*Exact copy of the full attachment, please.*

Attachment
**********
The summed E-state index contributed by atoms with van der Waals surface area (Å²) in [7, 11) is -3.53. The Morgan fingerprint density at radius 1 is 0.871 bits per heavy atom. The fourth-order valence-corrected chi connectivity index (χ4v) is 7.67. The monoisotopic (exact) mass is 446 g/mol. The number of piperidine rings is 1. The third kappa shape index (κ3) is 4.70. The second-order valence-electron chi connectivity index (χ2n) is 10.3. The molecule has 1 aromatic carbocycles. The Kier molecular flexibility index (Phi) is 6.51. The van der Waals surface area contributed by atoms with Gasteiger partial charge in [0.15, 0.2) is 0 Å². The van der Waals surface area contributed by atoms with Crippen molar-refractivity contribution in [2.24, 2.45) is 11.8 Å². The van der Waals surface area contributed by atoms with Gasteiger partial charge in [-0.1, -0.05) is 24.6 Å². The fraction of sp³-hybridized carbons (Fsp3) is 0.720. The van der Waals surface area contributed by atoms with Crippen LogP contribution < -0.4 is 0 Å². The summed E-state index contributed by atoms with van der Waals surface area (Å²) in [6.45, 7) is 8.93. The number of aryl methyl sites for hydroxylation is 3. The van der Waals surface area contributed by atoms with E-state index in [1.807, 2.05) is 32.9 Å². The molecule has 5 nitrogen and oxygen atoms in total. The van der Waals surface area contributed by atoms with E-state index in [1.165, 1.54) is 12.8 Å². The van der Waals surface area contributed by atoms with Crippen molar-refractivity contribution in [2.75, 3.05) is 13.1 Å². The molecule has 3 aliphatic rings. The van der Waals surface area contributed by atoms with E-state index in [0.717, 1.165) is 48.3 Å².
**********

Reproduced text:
The summed E-state index contributed by atoms with van der Waals surface area (Å²) in [7, 11) is -3.53. The Morgan fingerprint density at radius 1 is 0.871 bits per heavy atom. The fourth-order valence-corrected chi connectivity index (χ4v) is 7.67. The monoisotopic (exact) mass is 446 g/mol. The number of piperidine rings is 1. The third kappa shape index (κ3) is 4.70. The second-order valence-electron chi connectivity index (χ2n) is 10.3. The molecule has 1 aromatic carbocycles. The Kier molecular flexibility index (Phi) is 6.51. The van der Waals surface area contributed by atoms with Gasteiger partial charge in [0.15, 0.2) is 0 Å². The van der Waals surface area contributed by atoms with Crippen molar-refractivity contribution in [2.24, 2.45) is 11.8 Å². The van der Waals surface area contributed by atoms with Gasteiger partial charge in [-0.1, -0.05) is 24.6 Å². The fraction of sp³-hybridized carbons (Fsp3) is 0.720. The van der Waals surface area contributed by atoms with Crippen LogP contribution < -0.4 is 0 Å². The summed E-state index contributed by atoms with van der Waals surface area (Å²) in [6.45, 7) is 8.93. The number of aryl methyl sites for hydroxylation is 3. The van der Waals surface area contributed by atoms with E-state index in [1.807, 2.05) is 32.9 Å². The molecule has 5 nitrogen and oxygen atoms in total. The van der Waals surface area contributed by atoms with E-state index in [1.165, 1.54) is 12.8 Å². The van der Waals surface area contributed by atoms with Crippen molar-refractivity contribution in [2.75, 3.05) is 13.1 Å². The molecule has 3 aliphatic rings. The van der Waals surface area contributed by atoms with E-state index in [0.717, 1.165) is 48.3 Å².